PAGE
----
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Seeds of Wind Farming Continue to Sprout in Kansas
Smoky Hills Wind Farm

Will homegrown electricity be as good as homegrown tomatoes in Kansas City? A proposed commercial wind farm in a small rural Kansas county 70 miles southwest of Kansas City is riding on the answer.

Tradewinds Energy, a Lenexa-based wind power company, has put on the table a bid to Kansas City Power & Light to provide electricity generated from 50 to 70 wind generators in southern Anderson County, Kansas.

The proposal is connected to the utilities’ request a little more than a month ago for another 300 megawatts of electrical power generated by wind within two years.

Although most wind farms in Kansas have been located in the windier parts of central and western Kansas, experts say the east central Kansas location has a couple advantages -- it’s close to a major market for electricity and it’s next to an established transmission network.

Tradewinds has offered to sell electricity to KCP&L from its proposed Deer Creek wind farm slated to be built on a 17,000-acre area north of the tiny town of Lone Elm, Kan.

 Until Tradewinds approached the county about five years, there wasn’t much idea that the largely agricultural Anderson County would ever be a site for a commercial wind farm, commented Tom Young, the county’s Planning and Zoning Director.

 According to Young, company studies have shown a wind farm would be feasible He said another site on the northwestern edge of the county and into Coffey County, home of the state’s only nuclear power plant, also have some potential.

 But to issue the permits for a commercial wind farm, the rules governing it must be established. Young said a group of county officials have been drafting a set of new rules for wind farms to adhere to.

 “Not particularly for this company but for any company that wants to apply for a special use permit,” said Young who believes the new regulations could be approved in a month or two.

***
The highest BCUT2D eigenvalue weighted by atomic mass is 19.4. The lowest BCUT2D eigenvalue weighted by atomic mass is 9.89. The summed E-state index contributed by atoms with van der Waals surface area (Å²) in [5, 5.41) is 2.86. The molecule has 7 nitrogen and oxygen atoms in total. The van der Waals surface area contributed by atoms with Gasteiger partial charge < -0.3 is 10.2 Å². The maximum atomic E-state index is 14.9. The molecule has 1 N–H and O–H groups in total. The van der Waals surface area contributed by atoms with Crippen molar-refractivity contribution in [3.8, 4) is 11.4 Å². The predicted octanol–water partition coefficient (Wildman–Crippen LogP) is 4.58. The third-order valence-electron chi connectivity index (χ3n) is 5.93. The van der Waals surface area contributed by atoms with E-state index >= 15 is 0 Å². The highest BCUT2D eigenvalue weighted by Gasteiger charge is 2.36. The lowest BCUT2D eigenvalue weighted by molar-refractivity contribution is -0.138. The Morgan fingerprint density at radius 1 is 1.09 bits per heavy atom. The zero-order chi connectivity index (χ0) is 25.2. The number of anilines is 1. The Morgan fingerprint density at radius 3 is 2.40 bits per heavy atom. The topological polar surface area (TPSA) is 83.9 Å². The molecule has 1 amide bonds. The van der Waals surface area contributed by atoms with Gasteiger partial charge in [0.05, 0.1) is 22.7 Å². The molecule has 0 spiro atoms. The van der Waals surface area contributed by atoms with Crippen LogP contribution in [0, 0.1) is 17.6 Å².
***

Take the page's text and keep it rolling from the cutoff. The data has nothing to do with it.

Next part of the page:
The county looked at two separate zoning codes -- one from a western Kansas county with a wind farm and from a more populous eastern U.S. county with a set of rules he said.

“We like aspects of both models and we want something that will fit Anderson County,” he said. The company has said landowners could receive $8,000-$10,000 annually for lease agreements and would hire 15 people to maintain the generators. The company estimates building the wind farm would mean 150 temporary jobs.

Because there would be no property tax on the generators, the company and county could discuss an agreement where the county is paid according to the amount of energy sold.

 “KCP&L is committed to renewable energy sources, such as wind energy, as part of our total energy portfolio,” said Mike Chesser, chairman and CEO of KCP&L in a written statement issued in December. “We believe a progressive and balanced approach to power generation is the best strategy, and today’s announcement demonstrates our commitment to a more sustainable, cleaner energy future for our region.”

Utilities will look at the responses for more wind-powered electricity during the next three months, according to Clara Miller, a utility spokeswoman. “If we decide to move forward with any to them, we hope to make announcements about that sometime in the second quarter,” added Miller.

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